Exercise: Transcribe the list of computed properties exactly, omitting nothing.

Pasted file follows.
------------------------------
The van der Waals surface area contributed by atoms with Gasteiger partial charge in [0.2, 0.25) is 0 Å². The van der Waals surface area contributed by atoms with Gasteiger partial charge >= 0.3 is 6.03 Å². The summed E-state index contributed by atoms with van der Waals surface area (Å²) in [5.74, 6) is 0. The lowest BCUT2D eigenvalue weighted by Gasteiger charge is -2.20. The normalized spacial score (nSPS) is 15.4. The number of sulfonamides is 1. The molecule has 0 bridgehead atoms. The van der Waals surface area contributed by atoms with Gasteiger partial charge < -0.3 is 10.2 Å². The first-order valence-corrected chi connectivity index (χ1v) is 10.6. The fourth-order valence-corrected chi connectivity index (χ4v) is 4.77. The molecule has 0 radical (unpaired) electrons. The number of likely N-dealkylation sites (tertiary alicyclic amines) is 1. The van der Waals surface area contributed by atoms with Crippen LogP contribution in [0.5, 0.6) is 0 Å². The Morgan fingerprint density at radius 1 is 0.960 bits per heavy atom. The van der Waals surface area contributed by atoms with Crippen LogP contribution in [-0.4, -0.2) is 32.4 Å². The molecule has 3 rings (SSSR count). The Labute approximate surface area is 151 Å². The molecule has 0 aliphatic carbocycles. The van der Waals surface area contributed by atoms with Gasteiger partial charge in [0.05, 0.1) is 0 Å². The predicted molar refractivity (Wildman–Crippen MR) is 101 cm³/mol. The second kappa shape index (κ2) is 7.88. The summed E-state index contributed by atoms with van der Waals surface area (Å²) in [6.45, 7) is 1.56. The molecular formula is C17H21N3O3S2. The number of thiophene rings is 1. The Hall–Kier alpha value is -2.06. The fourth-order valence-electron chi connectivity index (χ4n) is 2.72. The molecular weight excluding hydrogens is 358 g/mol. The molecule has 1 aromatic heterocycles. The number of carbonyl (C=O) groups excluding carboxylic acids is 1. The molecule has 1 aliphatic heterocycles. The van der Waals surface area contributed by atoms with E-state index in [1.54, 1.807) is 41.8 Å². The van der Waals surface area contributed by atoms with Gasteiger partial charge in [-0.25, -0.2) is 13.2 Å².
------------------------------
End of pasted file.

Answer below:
The van der Waals surface area contributed by atoms with Gasteiger partial charge in [0.2, 0.25) is 0 Å². The van der Waals surface area contributed by atoms with Gasteiger partial charge >= 0.3 is 6.03 Å². The summed E-state index contributed by atoms with van der Waals surface area (Å²) in [5.74, 6) is 0. The lowest BCUT2D eigenvalue weighted by Gasteiger charge is -2.20. The normalized spacial score (nSPS) is 15.4. The number of sulfonamides is 1. The molecule has 0 bridgehead atoms. The van der Waals surface area contributed by atoms with Gasteiger partial charge < -0.3 is 10.2 Å². The first-order valence-corrected chi connectivity index (χ1v) is 10.6. The fourth-order valence-corrected chi connectivity index (χ4v) is 4.77. The molecule has 0 radical (unpaired) electrons. The number of likely N-dealkylation sites (tertiary alicyclic amines) is 1. The van der Waals surface area contributed by atoms with Crippen LogP contribution in [0.5, 0.6) is 0 Å². The Morgan fingerprint density at radius 1 is 0.960 bits per heavy atom. The van der Waals surface area contributed by atoms with Crippen LogP contribution in [-0.4, -0.2) is 32.4 Å². The molecule has 3 rings (SSSR count). The Labute approximate surface area is 151 Å². The molecule has 0 aliphatic carbocycles. The van der Waals surface area contributed by atoms with Gasteiger partial charge in [0.05, 0.1) is 0 Å². The predicted molar refractivity (Wildman–Crippen MR) is 101 cm³/mol. The second kappa shape index (κ2) is 7.88. The summed E-state index contributed by atoms with van der Waals surface area (Å²) in [6.45, 7) is 1.56. The molecular formula is C17H21N3O3S2. The number of thiophene rings is 1. The Hall–Kier alpha value is -2.06. The fourth-order valence-electron chi connectivity index (χ4n) is 2.72. The molecular weight excluding hydrogens is 358 g/mol. The molecule has 1 aromatic heterocycles. The number of carbonyl (C=O) groups excluding carboxylic acids is 1. The molecule has 1 aliphatic heterocycles. The van der Waals surface area contributed by atoms with E-state index in [1.54, 1.807) is 41.8 Å². The van der Waals surface area contributed by atoms with Gasteiger partial charge in [-0.25, -0.2) is 13.2 Å².